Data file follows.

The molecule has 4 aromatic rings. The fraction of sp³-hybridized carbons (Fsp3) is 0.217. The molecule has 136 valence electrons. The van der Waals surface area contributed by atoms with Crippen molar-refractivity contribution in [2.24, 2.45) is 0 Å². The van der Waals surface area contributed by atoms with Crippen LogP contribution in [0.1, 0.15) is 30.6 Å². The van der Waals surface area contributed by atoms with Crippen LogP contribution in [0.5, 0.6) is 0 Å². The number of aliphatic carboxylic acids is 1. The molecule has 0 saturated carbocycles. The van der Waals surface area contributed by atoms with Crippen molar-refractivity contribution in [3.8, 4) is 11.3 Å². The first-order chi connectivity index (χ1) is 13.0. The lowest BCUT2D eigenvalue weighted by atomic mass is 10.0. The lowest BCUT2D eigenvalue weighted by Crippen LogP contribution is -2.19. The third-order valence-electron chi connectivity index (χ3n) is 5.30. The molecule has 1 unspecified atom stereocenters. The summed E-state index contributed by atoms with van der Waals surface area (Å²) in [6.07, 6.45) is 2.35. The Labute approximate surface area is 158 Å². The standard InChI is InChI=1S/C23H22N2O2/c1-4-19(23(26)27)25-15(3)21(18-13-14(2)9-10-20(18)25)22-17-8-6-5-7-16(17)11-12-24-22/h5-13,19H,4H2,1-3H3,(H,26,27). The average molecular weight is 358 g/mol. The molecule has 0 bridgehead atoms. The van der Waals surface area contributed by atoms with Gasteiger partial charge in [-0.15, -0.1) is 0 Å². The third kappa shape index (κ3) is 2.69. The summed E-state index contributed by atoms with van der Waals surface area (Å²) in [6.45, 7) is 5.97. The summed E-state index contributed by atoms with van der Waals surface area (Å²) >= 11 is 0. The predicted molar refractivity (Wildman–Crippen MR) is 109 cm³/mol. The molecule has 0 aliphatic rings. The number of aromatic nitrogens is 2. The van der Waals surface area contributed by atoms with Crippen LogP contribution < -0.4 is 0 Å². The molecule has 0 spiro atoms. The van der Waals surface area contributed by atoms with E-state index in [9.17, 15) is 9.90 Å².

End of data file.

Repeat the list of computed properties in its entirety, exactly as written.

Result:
The molecule has 4 aromatic rings. The fraction of sp³-hybridized carbons (Fsp3) is 0.217. The molecule has 136 valence electrons. The van der Waals surface area contributed by atoms with Crippen molar-refractivity contribution in [2.24, 2.45) is 0 Å². The van der Waals surface area contributed by atoms with Crippen LogP contribution in [0.1, 0.15) is 30.6 Å². The van der Waals surface area contributed by atoms with Crippen LogP contribution in [0.5, 0.6) is 0 Å². The number of aliphatic carboxylic acids is 1. The molecule has 0 saturated carbocycles. The van der Waals surface area contributed by atoms with Crippen molar-refractivity contribution in [3.8, 4) is 11.3 Å². The first-order chi connectivity index (χ1) is 13.0. The lowest BCUT2D eigenvalue weighted by atomic mass is 10.0. The lowest BCUT2D eigenvalue weighted by Crippen LogP contribution is -2.19. The third-order valence-electron chi connectivity index (χ3n) is 5.30. The molecule has 1 unspecified atom stereocenters. The summed E-state index contributed by atoms with van der Waals surface area (Å²) in [6.07, 6.45) is 2.35. The Labute approximate surface area is 158 Å². The standard InChI is InChI=1S/C23H22N2O2/c1-4-19(23(26)27)25-15(3)21(18-13-14(2)9-10-20(18)25)22-17-8-6-5-7-16(17)11-12-24-22/h5-13,19H,4H2,1-3H3,(H,26,27). The average molecular weight is 358 g/mol. The molecule has 0 bridgehead atoms. The van der Waals surface area contributed by atoms with Gasteiger partial charge in [-0.15, -0.1) is 0 Å². The third kappa shape index (κ3) is 2.69. The summed E-state index contributed by atoms with van der Waals surface area (Å²) in [6.45, 7) is 5.97. The summed E-state index contributed by atoms with van der Waals surface area (Å²) >= 11 is 0. The predicted molar refractivity (Wildman–Crippen MR) is 109 cm³/mol. The molecule has 0 aliphatic rings. The number of aromatic nitrogens is 2. The van der Waals surface area contributed by atoms with Crippen LogP contribution < -0.4 is 0 Å². The molecule has 0 spiro atoms. The van der Waals surface area contributed by atoms with E-state index in [9.17, 15) is 9.90 Å².